Concluding Remarks

Gavin Conibeer1 and Arthur Willoughby2

School of Photovoltaic and Renewable Energy Engineering, University of New South Wales, Australia 2Faculty of Engineering and the Environment, University of Southampton, UK

This book aims to present the latest developments in high-efficiency photovoltaics, con­tributed by experts in the respective fields.

The physics of solar cells and of advanced concepts as presented by Jean-Francois Guille – moles, gives a very useful insight into the underlying mechanisms required for solar cells and their limiting efficiencies. The descriptions of multiple energy threshold devices and their potentials to increase efficiencies above the Schockley-Queisser limit are particularly useful. An understanding of the physical limits is essential to guiding progress in design and fabrication of devices. This is particularly true for the multiple energy level devices with their more complex physical principles.

The characterisation of solar cell materials presented by Daniel Bellet and Edith Bellet – Amalric, ideally describes the characterisation techniques necessary for development of high – efficiency devices. In particular, the techniques for determining important crystal properties with X-ray and Raman techniques are most useful. It is not common to have such a focus on characterisation in a volume such as this, but its importance in determining and allowing control of the physical parameters of materials and devices is essential to significant progress.

The present status of crystalline silicon cells presented by Martin Green outlines the dominant position of crystalline technologies in the market, and the fact that this will continue for at least another decade. The developments in mono-, multi – and pseudo-monocrystalline cells and modules are allowing an approach to the fundamental limits for silicon, whilst also driving down the cost of production significantly. In particular, developments in material quality, light trapping and carrier extraction are allowing continuing improvements in the efficiency of cast cell materials and this is set to continue as the competiveness in the market continues to increase.

Ruud Schropp continues the theme of silicon solar cells but with amorphous and micro­crystalline silicon materials. The inherent low material usage of thin-film deposition and the potential for cheap substrates make these technologies very competitive for cheap solar cell delivery. Efficiencies are boosted in double – and triple-junction micromorph and similar approaches. The differing morphology and defect density of amorphous materials and their characterisation presents challenges for strong light absorption and good carrier collection, but several p-i-n junction approaches with innovative characterisation techniques are proving successful in getting round these problems.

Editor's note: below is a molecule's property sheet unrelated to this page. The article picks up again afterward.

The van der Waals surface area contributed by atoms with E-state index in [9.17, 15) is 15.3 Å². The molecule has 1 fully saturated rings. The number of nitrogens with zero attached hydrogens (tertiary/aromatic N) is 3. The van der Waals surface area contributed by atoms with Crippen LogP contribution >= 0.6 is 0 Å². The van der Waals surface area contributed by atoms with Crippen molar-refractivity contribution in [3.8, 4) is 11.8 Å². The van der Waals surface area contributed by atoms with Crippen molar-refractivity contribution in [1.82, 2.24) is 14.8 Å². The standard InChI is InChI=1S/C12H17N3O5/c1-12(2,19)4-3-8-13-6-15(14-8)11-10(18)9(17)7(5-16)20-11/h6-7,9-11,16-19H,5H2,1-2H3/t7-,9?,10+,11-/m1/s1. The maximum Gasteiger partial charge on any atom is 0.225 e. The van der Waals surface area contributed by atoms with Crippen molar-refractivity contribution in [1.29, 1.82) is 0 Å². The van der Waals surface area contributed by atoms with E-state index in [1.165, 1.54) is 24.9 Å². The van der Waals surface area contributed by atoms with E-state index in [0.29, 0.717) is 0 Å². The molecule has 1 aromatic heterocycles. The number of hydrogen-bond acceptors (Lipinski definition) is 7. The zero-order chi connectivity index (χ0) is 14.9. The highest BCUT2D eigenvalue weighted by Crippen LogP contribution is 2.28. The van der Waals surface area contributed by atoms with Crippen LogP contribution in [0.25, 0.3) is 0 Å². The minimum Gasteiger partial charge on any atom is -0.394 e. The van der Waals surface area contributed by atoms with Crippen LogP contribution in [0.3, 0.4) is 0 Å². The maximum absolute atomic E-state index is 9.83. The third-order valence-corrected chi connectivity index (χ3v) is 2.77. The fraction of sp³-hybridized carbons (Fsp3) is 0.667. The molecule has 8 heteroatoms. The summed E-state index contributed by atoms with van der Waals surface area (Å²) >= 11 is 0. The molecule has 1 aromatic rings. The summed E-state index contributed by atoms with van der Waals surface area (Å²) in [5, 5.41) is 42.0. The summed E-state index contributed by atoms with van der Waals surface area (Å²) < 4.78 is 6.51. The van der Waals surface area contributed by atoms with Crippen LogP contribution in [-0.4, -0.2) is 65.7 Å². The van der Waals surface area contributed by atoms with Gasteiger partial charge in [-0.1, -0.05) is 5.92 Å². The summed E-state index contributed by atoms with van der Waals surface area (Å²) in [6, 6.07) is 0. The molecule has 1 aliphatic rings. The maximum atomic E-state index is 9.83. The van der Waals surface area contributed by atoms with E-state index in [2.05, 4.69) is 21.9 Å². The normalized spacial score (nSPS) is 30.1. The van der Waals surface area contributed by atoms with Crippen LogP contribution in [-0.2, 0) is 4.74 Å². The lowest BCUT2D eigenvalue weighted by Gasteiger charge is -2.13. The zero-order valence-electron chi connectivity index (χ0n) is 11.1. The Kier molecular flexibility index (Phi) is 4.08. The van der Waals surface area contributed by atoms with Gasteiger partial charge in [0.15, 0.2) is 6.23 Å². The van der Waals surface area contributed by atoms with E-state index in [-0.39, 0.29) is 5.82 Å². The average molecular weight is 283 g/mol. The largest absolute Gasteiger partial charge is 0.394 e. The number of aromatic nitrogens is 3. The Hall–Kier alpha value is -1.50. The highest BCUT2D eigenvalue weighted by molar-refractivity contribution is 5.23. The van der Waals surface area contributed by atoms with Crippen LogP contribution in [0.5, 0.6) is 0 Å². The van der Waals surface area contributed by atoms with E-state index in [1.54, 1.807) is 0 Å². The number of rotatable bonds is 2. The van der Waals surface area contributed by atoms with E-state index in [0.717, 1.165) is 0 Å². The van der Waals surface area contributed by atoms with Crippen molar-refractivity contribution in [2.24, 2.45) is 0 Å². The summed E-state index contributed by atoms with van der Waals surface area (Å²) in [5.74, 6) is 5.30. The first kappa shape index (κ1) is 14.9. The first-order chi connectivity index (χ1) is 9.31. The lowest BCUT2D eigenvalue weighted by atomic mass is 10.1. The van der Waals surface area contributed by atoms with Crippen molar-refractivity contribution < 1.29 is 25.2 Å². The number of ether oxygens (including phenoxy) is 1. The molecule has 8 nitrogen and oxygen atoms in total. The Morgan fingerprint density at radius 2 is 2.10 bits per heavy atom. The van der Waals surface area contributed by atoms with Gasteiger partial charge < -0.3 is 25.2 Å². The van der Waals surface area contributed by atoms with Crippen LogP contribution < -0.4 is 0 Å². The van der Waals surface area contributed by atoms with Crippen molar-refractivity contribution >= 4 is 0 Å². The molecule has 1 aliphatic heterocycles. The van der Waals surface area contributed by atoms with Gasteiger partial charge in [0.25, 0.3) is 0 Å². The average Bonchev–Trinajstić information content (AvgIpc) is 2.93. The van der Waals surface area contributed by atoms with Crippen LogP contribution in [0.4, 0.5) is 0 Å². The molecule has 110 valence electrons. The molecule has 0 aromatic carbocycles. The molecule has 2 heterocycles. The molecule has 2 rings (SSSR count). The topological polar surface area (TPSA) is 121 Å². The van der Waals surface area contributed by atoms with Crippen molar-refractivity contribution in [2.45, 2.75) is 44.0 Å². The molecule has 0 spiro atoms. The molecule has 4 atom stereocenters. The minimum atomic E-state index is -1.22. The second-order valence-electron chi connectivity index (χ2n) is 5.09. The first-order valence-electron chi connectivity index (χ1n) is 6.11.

In the chapter on III-V solar cells, Nicholas Ekins-Daukes describes the large range of materials available in this group and their application to highly efficient crystalline cells. The roles of crystal quality, defects, hetero – and homojunctions are investigated. The very impor­tant area of multijunction III-V cells is explored with comparison of the several techniques used to balance the issues related to lattice matching and those of required bandgaps, with an excellent description of the route towards the highest efficiency solar cells in multijunction III-V materials.

In the next chapter on chalcogenide solar cells, Miriam Paire, Sebastian Delbois, Julien Vidal, Nagar Naghavi and Jean-Francois Guillemoles investigate the several different ana­logue materials of II-VI compounds. In a logical progression from CdTe to CuInGaSe2 (CIGS) to Cu2ZnSnS4 (kesterite) cells, the increasing number of elements allows greater flexibility in the control over bandgap, optical absorption, lattice spacing and material abun­dance. This group of materials also has produced the record thin-film cell at just over 20% for CIGS cells. Whilst the control of stoichiometry and morphology become more of a challenge with the increasing complexity, the abundance and toxicity issues of some of the elements are largely addressed by the recent move to the kesterite group of materials. Very promising absorption, carrier collection and efficiency properties are possible with the potential to move on to tandem and other multiple junctions to boost efficiencies further.